Marine-Ehrenmal - Laboe - Germany

Address: Strandstrasse 92, Laboe (See map)
Telephone: +49 (0)4343-8755

Shop: no shop present
Restaurant/refreshments: not available
Size of the museum/site: medium
Year of visit: 2002

Overall rating:

Description: The building of the memorial started in 1927 and continued till 1936, after which a grand inauguration ceremony was held. It was erected to commemorate the fallen troops of the Imperial Marine in the First World War, later to be expanded to fallen seamen of all periods and nations. This becomes clear when you visit the memorial and gaze upon the vast collection of ceremonial banners and ribbons from navies and organisations from all over the world.

By climbing 341 steps (or by taking the elevator!) you will reach the top of the memorial, which provides a magnificent view of the German inland, the sea, the beaches and last-but-not-least, the U-boat (U 995 which can also be visited) lying some 85 metres below you.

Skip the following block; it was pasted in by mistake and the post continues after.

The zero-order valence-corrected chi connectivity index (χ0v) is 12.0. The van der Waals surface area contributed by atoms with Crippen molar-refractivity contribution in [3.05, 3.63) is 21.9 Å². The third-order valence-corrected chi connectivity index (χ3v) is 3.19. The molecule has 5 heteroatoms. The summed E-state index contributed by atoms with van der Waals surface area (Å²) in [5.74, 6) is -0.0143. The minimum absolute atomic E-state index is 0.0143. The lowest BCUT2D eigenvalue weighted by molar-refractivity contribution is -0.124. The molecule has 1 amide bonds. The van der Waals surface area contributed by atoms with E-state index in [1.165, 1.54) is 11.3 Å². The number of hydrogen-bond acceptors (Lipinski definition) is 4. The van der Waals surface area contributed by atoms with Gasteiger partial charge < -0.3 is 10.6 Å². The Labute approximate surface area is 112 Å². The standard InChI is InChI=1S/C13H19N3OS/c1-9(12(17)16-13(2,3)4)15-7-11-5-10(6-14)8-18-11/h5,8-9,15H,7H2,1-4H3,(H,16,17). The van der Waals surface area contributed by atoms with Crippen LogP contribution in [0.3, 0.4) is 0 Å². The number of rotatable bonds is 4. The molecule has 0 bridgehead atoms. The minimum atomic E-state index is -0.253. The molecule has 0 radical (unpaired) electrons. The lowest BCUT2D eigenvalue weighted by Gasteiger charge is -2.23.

Apart from the massive tower with observation platform and the actual memorial hall, the complex includes various exhibition rooms and a 'history hall', containing lots of scale models, maps and information on the evolution of the German Navy. One of the highlights of the exhibition is the huge scale-model of the German battleship "Bismarck".

Another positive point is the well presented extensive background information (in German and English) accompanying the items on display.

The imposing tower of the Ehrenmahl, with the observation-platform on top.

Perfect view from the platform over the beaches of the Kiel metropolitan area...

...and the busy shipping routes connecting Kiel with all of Northern Europe.

Silhouette of all German ships and boats sunk during both World Wars inside the Ehrenmal Tower.

Display of the marine flags used by (from left to right) the DDR, the Kriegsmarine of the Nazi era, the two flags used during the interbellum, and the Imperial Navy of World War I. The first two flags are undeniable symbols of misuse of power and almost unimaginable oppression of people. They are included in the display because they form part of the history of the german navy, certainly not to glorify the regimes they represent.

Screw of the Prinz Eugen.

Historic inscriptions at the site of the memorial saying "They died for us" and "Let this be a warning for the living". Although memorials like this claim to stress the horrific side of war, and how we 'never should forget', you can't deny they also express the strong sense of glory and bravery connected with warfare.

Plaquette of the founders of the museum with an impressing painting of a naval engagement above it.